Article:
White House Backs Right to Bear Arms, Even Outside Obama Events, if State Laws Allow
Wednesday, August 19, 2009
Armed men seen mixing with protesters outside recent events held by President Obama acted within the law, the White House said Tuesday, attempting to allay fears of a security threat.
Robert Gibbs, the White House press secretary, said people are entitled to carry weapons outside such events if local laws allow it. "There are laws that govern firearms that are done state or locally," he said. "Those laws don't change when the president comes to your state or locality."
Anti-gun campaigners disagreed with Gibbs's comments, voicing fears that volatile debates over health-care reform are more likely to turn violent if gun control is not enforced.
"What Gibbs said is wrong," said Paul Helmke, president of the Brady Campaign to Prevent Gun Violence. "Individuals carrying loaded weapons at these events require constant attention from police and Secret Service officers. It's crazy to bring a gun to these events. It endangers everybody."
The past week has seen a spate of men carrying firearms while milling outside meetings Obama has held to defend his health-care reform effort. On Monday, a man with an AR-15 semiautomatic assault rifle strapped to his shoulder was outside a veterans' event in Phoenix. He was one of a dozen men who reportedly had guns outside the forum.
Phoenix police made no arrests, saying Arizona law allows weapons to be carried in the open.
Last week, a man with a gun strapped to his leg held a sign outside an Obama town hall meeting in Portsmouth, N.H., that read: "It's time to water the tree of liberty."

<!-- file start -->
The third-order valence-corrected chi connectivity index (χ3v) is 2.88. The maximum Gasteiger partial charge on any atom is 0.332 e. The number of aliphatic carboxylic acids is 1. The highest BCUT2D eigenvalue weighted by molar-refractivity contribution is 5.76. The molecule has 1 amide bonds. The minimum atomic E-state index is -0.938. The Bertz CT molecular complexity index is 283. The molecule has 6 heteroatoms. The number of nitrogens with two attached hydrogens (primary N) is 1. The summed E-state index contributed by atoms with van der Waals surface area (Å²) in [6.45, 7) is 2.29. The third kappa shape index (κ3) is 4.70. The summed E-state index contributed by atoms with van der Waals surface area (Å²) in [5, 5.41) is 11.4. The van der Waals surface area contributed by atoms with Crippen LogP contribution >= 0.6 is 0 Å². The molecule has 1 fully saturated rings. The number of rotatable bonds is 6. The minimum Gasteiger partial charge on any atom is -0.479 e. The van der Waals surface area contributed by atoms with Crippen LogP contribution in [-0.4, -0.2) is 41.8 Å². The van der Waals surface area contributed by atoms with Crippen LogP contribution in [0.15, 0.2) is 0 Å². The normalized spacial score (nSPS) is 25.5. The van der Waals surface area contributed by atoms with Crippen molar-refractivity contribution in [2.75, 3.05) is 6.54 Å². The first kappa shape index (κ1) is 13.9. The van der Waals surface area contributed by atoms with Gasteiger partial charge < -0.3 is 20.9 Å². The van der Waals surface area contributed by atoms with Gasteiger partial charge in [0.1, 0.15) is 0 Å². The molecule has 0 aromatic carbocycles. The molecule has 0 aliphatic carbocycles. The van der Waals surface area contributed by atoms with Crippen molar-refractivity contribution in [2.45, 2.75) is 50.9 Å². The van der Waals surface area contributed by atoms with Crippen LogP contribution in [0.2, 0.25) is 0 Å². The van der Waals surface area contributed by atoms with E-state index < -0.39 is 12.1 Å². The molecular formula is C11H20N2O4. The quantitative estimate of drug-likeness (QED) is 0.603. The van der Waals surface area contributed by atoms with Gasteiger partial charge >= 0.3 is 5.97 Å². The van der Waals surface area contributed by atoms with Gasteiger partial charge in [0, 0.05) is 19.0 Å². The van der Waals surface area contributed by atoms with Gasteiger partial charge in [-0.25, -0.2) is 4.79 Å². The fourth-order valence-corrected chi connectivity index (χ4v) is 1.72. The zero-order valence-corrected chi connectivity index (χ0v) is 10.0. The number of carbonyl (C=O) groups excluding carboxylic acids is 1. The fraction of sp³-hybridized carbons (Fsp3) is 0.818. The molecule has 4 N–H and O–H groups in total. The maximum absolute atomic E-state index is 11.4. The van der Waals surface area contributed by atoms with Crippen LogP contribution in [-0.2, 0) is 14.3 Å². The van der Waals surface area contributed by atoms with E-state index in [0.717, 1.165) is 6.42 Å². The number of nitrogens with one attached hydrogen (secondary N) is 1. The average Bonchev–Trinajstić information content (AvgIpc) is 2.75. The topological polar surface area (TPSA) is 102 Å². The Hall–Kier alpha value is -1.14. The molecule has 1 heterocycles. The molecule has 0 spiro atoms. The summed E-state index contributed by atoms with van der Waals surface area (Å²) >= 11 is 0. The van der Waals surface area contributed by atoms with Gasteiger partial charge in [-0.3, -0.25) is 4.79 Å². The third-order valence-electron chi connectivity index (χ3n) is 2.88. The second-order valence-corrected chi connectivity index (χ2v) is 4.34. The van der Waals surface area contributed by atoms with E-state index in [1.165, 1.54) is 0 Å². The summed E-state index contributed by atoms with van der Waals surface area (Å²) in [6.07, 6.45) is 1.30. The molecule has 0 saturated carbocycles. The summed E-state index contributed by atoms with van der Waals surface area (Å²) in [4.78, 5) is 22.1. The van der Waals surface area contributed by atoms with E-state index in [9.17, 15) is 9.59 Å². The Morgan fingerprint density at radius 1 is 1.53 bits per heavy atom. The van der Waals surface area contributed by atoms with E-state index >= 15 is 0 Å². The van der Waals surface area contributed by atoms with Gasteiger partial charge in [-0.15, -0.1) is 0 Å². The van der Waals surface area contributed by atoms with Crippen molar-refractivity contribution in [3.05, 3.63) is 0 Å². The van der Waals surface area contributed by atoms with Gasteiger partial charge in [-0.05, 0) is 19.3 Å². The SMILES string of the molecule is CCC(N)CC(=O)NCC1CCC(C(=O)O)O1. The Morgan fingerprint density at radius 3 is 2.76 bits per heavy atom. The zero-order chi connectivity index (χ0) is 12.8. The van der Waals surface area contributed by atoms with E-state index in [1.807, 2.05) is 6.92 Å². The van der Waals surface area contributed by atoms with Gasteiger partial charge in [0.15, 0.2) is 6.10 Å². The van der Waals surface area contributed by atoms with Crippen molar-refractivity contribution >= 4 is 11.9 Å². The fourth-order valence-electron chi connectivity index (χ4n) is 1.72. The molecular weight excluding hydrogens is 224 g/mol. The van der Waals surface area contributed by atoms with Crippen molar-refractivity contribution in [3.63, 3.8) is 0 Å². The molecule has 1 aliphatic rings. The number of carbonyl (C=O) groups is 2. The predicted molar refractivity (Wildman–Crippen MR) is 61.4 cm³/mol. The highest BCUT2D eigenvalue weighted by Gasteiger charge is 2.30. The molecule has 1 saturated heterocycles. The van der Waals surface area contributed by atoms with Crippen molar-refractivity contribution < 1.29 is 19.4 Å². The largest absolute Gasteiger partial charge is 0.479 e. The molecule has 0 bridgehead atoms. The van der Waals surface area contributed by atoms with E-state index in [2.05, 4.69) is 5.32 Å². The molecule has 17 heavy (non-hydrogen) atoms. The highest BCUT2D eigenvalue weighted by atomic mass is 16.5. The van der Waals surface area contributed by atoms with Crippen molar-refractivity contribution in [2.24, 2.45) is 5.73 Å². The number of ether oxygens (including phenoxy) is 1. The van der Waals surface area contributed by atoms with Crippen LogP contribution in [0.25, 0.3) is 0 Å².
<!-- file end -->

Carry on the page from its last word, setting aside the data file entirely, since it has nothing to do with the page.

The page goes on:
Before the same meeting, Richard Terry Young, a New Hampshire resident, was arrested by the Secret Service for allegedly having a loaded, unlicensed gun in his car. Young was stopped inside the school where Obama held the forum, having reportedly sneaked past a security perimeter.
Ed Donovan, a spokesman for the Secret Service, said incidents of firearms being carried outside presidential events are a "relatively new phenomenon." But he said the president's safety is not being jeopardized.
"We're well aware of the subjects that are showing up at these events with firearms," he said. "We work closely with local law enforcement to make sure that their very strict laws on gun permits are administered. These people weren't ticketed for events and wouldn't have been allowed inside and weren't in a position outside to offer a threat." The immediate area occupied by Obama on such trips is considered a federal site where weapons are not permitted, Donovan said.
Lawmakers holding tense town hall debates about health-care reform also have seen armed constituents. The staff of some, including Rep. Stephen I. Cohen (D-Tenn.), have taken precautions to guard against guns being brought into gatherings.
"We asked everyone with firearms to check them with the sheriff before we began the meeting," said Marilyn Dillihay, Cohen's chief of staff, describing an Aug. 8 town hall debate in Memphis. "We've never done that before." The decision was made because the number of people at the event and the subject of the debate created a "potentially a volatile situation," she said.